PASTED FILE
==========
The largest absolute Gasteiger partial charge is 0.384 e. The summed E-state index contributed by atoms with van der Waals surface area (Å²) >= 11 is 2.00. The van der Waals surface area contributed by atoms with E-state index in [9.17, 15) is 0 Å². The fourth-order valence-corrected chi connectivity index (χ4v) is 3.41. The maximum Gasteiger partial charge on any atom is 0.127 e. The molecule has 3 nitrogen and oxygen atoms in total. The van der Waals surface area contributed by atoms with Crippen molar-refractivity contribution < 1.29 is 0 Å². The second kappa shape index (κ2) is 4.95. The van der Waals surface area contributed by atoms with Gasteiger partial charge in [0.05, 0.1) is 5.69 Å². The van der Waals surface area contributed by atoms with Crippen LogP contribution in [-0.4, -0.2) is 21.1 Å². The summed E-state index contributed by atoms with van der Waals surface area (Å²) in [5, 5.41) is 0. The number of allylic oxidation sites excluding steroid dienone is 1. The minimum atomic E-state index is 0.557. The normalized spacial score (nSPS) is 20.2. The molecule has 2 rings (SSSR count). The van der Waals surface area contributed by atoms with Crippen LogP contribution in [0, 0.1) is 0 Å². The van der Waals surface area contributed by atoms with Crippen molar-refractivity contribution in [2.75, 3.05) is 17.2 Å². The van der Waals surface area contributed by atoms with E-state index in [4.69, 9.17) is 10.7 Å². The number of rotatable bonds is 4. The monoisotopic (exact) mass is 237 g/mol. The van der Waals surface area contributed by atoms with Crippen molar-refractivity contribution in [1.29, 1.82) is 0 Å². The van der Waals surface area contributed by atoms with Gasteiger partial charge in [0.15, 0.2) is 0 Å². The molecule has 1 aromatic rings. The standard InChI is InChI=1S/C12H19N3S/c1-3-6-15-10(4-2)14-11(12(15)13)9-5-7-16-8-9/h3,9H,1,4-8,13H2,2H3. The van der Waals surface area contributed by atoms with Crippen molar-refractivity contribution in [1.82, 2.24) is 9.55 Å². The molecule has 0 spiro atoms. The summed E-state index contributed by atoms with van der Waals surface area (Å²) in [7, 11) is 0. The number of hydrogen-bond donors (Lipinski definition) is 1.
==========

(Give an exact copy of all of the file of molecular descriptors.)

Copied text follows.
The largest absolute Gasteiger partial charge is 0.384 e. The summed E-state index contributed by atoms with van der Waals surface area (Å²) >= 11 is 2.00. The van der Waals surface area contributed by atoms with E-state index in [9.17, 15) is 0 Å². The fourth-order valence-corrected chi connectivity index (χ4v) is 3.41. The maximum Gasteiger partial charge on any atom is 0.127 e. The molecule has 3 nitrogen and oxygen atoms in total. The van der Waals surface area contributed by atoms with Crippen molar-refractivity contribution < 1.29 is 0 Å². The second kappa shape index (κ2) is 4.95. The van der Waals surface area contributed by atoms with Gasteiger partial charge in [0.05, 0.1) is 5.69 Å². The van der Waals surface area contributed by atoms with Crippen LogP contribution in [-0.4, -0.2) is 21.1 Å². The summed E-state index contributed by atoms with van der Waals surface area (Å²) in [5, 5.41) is 0. The number of allylic oxidation sites excluding steroid dienone is 1. The minimum atomic E-state index is 0.557. The normalized spacial score (nSPS) is 20.2. The molecule has 2 rings (SSSR count). The van der Waals surface area contributed by atoms with Crippen LogP contribution in [0, 0.1) is 0 Å². The van der Waals surface area contributed by atoms with Crippen molar-refractivity contribution in [2.75, 3.05) is 17.2 Å². The van der Waals surface area contributed by atoms with E-state index in [4.69, 9.17) is 10.7 Å². The number of rotatable bonds is 4. The monoisotopic (exact) mass is 237 g/mol. The van der Waals surface area contributed by atoms with Crippen molar-refractivity contribution in [1.29, 1.82) is 0 Å². The van der Waals surface area contributed by atoms with Gasteiger partial charge in [0.15, 0.2) is 0 Å². The molecule has 1 aromatic rings. The standard InChI is InChI=1S/C12H19N3S/c1-3-6-15-10(4-2)14-11(12(15)13)9-5-7-16-8-9/h3,9H,1,4-8,13H2,2H3. The van der Waals surface area contributed by atoms with Crippen molar-refractivity contribution in [1.82, 2.24) is 9.55 Å². The molecule has 0 spiro atoms. The summed E-state index contributed by atoms with van der Waals surface area (Å²) in [7, 11) is 0. The number of hydrogen-bond donors (Lipinski definition) is 1.